The march took off through the courthouse district to the county jail—some held homemade signs, others carried the Three Strikes posters. More people had joined in by the time the march got to the jail and several people came up to the mic to tell their stories of brutality at the hands of this system and to deliver their message of NO MORE! One young woman said, “There are so many ways they control you, they got you on paper, on parole, but we can’t be afraid to speak out!” Emboldened by this outpouring, other people came up to speak. One Black man told how he was assaulted by the police when he was 19, and then spent 23 of his 44 years in jail, for something he didn’t even do. Dramatically pulling his partial dentures out of his mouth and waving them before the crowd, he described how the cops beat the shit out of him, knocking his teeth out. Another man yelled. “Fuck the Police!” pointing to the jail and said, “They beat you up in there!” He pulled up his shirt to show marks where he had been tased. At the end of the day, people were energized with what we accomplished, and several people were moved to check more into BA and the movement for revolution.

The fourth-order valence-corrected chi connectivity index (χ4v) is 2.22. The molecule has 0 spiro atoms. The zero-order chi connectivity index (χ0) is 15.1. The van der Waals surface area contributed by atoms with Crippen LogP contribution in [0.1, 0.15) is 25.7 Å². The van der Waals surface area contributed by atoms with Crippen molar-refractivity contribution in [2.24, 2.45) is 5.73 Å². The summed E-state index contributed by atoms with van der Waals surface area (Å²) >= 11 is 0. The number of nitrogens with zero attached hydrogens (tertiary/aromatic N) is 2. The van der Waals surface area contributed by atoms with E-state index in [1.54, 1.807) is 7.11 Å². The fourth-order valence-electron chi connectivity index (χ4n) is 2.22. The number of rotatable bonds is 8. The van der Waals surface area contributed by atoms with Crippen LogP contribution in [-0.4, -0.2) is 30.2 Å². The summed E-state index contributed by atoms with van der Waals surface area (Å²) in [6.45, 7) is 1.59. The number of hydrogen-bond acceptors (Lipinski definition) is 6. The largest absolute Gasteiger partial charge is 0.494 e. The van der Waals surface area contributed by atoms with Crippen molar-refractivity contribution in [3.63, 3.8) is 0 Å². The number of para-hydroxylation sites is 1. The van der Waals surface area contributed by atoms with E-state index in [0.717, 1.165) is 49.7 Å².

Before the rally began, a banner with the quote “No more generations of our youth...” (BAsics 1:13) drew people. A young person started to call on people to sign it. Soon there was line of people waiting to sign.
Many different people spoke at the rally. An organizer for the immigrant community spoke about the attacks and killing of immigrants and massive deportations going on under Obama. Some mothers and relatives of loved ones killed by the police spoke about how the fight against police brutality and murder has to get stronger and that they are committed to being part of doing that. Members of a Black community group that has fought against and exposed police killings spoke. Others spoke about how they have experienced profiling and brutality at the hands of the police and are glad to have met up with this protest. One woman spoke on a vicious attack on her niece and how she went to jail for it. A Revolution seller read the RCP statement. As the words of the statement rang out, some people responded to the need for revolution, applauding and speaking out several times. When it said, “When people no longer have to say 'how long' and they can walk in the liberating sun of a whole new day," people smiled and clapped to hear of an alternative to this system of horrors.
The march took off, leading with a banner, “Stop Police Brutality, Repression and the Criminalization of a Generation,” a huge picture of Trayvon Martin, and lots of signs and pictures of those killed by the police. We marched to the Justice Center, a target people feel deeply about because of all the injustice that goes on there. Prisoners crowded to a window with fists in the air and we returned the same, chanting, “Prisoners are HUMAN BEINGS.” People marched on chanting loudly and with deep conviction, like “Killer cops by the hour/What do we say/Fight the power!” and more.